To sum up, the decorrelation processing efficiency in the ambiguity resolution process of GNSS will directly affect the resolution efficiency of the whole ambiguity. However, the Cholesky decomposition in the traditional algorithm still has some problems, such as complex calculation, scattered matrix structure, and so on. Therefore, this paper proposes an improved column-oriented Cholesky decomposition algorithm (C-Cholesky). C-Cholesky algorithm converts the traditional decomposition process into two steps of column vector reduction and update, and parallelizes the above two steps to improve the resolution efficiency during decomposition, and then shortens the resolution time of integer ambiguity.

Theory and methods

Mathematical model of LAMBDA ambiguity resolution

In GNSS high-precision carrier phase differential positioning, the double difference observation equation can be linearized into

$${\mathbf{y}} = {\mathbf{Aa}} + {\mathbf{Bb}} + {\mathbf{e}}.$$

In Eq. (1), \(y\) is the carrier phase double difference observation value, \({\mathbf{a}}\) is the double difference ambiguity vector, \({\mathbf{b}}\) is the unknown of baseline vector after double difference,\({\mathbf{A}}\) and \({\mathbf{B}}\) are designed matrices of ambiguity and baseline respectively, \({\mathbf{e}}\) is the error vector.

To solve Eq. (1), it can be transformed into a constrained least-squares problem according to the least-squares criterion. The formula is as follows

$$\mathop {\min }\limits_{a,b} \left\| {y - {\mathbf{A}}a - {\mathbf{B}}b} \right\|_{{Q_{y} }}^{2} \quad a \in Z^{n} ,b \in R^{n} .$$

In Eq. (2), \(\left\| . \right\|_{{Q_{y} }}^{2} = \left( . \right)^{ * } {\mathbf{Q}}_{y}^{ - 1} \left( . \right)\), \({\mathbf{Q}}_{y}\) is the covariance matrix of double difference carrier phase observations.

In order to solve the least-squares problem, we first need to eliminate the constraints in Eq. (2). That is, ignore the integer property of \(a\) and treat it as a real number to obtain the real estimate of ambiguity \(\hat{a}\) and its corresponding variance covariance matrix, and then substitute the obtained result into Eq. (3) to solve ambiguity \(\overset{\lower0.5em\hbox{$\smash{\scriptscriptstyle\smile}$}}{a}\).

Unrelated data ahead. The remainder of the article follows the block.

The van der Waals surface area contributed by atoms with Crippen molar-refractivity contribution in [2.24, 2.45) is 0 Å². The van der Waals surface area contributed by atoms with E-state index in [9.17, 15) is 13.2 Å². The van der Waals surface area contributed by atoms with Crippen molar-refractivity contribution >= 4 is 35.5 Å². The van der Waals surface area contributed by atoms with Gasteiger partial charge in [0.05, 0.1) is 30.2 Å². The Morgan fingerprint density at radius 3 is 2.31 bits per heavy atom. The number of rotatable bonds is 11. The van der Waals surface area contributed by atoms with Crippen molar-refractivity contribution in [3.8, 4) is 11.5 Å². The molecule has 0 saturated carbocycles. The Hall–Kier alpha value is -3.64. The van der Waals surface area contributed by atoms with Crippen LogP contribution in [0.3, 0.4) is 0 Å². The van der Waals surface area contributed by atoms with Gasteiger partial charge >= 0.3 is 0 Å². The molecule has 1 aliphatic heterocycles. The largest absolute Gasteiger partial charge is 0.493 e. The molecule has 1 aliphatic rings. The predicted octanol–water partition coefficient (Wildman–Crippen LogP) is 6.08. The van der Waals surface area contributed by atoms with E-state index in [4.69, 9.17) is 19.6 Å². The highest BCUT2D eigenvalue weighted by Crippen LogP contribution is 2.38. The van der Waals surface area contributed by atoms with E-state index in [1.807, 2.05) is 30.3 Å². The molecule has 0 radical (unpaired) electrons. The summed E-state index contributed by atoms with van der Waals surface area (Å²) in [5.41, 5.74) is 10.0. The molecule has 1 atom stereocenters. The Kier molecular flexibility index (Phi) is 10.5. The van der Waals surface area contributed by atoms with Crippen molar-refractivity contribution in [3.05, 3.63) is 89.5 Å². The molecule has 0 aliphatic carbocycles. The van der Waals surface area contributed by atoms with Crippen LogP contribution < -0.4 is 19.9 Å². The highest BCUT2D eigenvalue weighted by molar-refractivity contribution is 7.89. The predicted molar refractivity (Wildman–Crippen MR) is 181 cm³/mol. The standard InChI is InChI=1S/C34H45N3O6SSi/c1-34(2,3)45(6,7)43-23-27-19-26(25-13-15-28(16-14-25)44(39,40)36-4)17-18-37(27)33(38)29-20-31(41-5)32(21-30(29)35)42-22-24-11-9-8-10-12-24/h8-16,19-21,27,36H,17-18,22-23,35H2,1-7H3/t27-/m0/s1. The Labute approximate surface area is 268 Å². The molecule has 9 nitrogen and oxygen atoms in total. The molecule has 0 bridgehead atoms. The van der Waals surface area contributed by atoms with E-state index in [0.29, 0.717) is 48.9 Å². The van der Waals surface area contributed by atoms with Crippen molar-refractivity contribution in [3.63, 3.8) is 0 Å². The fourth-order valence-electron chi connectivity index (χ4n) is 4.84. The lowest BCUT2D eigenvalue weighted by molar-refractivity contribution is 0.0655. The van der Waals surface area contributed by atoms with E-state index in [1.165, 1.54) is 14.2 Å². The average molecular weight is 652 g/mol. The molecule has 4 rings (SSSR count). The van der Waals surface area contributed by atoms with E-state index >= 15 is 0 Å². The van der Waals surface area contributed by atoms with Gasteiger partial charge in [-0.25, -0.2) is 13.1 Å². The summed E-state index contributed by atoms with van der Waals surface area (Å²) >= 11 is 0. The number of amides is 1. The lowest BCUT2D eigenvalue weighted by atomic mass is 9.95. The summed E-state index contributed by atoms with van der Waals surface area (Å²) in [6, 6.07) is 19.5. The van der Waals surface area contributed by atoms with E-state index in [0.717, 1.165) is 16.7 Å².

$$\mathop {\min }\limits_{a} \left( {a - \hat{a}} \right)^{\rm T} {\mathbf{Q}}_{{\hat{a}}}^{{{ - }1}} \left( {\hat{a} - a} \right)\quad a \in Z^{n} .$$

Once \(\overset{\lower0.5em\hbox{$\smash{\scriptscriptstyle\smile}$}}{a}\) is obtained, the residual \((\hat{a} - \overset{\lower0.5em\hbox{$\smash{\scriptscriptstyle\smile}$}}{a} )\) can be used to solve the baseline solution \(\overset{\lower0.5em\hbox{$\smash{\scriptscriptstyle\smile}$}}{b}\).

$$\overset{\lower0.5em\hbox{$\smash{\scriptscriptstyle\smile}$}}{b} - \hat{b}\left| {\overset{\lower0.5em\hbox{$\smash{\scriptscriptstyle\smile}$}}{a} } \right. = \hat{b} - {\mathbf{Q}}_{{\hat{b}\hat{a}}} {\mathbf{Q}}_{{\hat{a}}}^{ - 1} \left( {\hat{a} - \overset{\lower0.5em\hbox{$\smash{\scriptscriptstyle\smile}$}}{a} } \right),$$

where \(\hat{a}\) and \(\hat{b}\) are usually called ambiguity floating-point solutions. In addition, \(\overset{\lower0.5em\hbox{$\smash{\scriptscriptstyle\smile}$}}{a}\) and \(\overset{\lower0.5em\hbox{$\smash{\scriptscriptstyle\smile}$}}{b}\) are called ambiguity fixed solutions.

In order to make the process of solving ambiguity \(\overset{\lower0.5em\hbox{$\smash{\scriptscriptstyle\smile}$}}{a}\) more efficient, integer GAUSS transform (Z transform) can be used to reduce the correlation between ambiguity components. Transform the least-squares problem of Eq. (3) into a new least-squares problem

$$\mathop {\min }\limits_{z} \left( {z - \hat{z}} \right)^{\rm T} {\mathbf{Q}}_{{\hat{z}}}^{{{ - }1}} \left( {\hat{z} - z} \right)\quad {\text{z}} \in Z^{n} ,$$
$$z = {\mathbf{Z}}^{\rm T} {\text{a}}, \, \hat{z} = {\mathbf{Z}}^{\rm T} {\hat{\text{a}}}, \, {\mathbf{Q}}_{{\hat{z}}} = {\mathbf{Z}}^{\rm T} {\mathbf{Q}}_{a} {\mathbf{Z}}.$$

In Eqs. (5) and (6): \({\mathbf{Z}}\) matrix is a unimodular matrix, that is, the determinant of the matrix is 1 and the elements of matrix \({\mathbf{Z}}\) are integers.

Cholesky decomposition model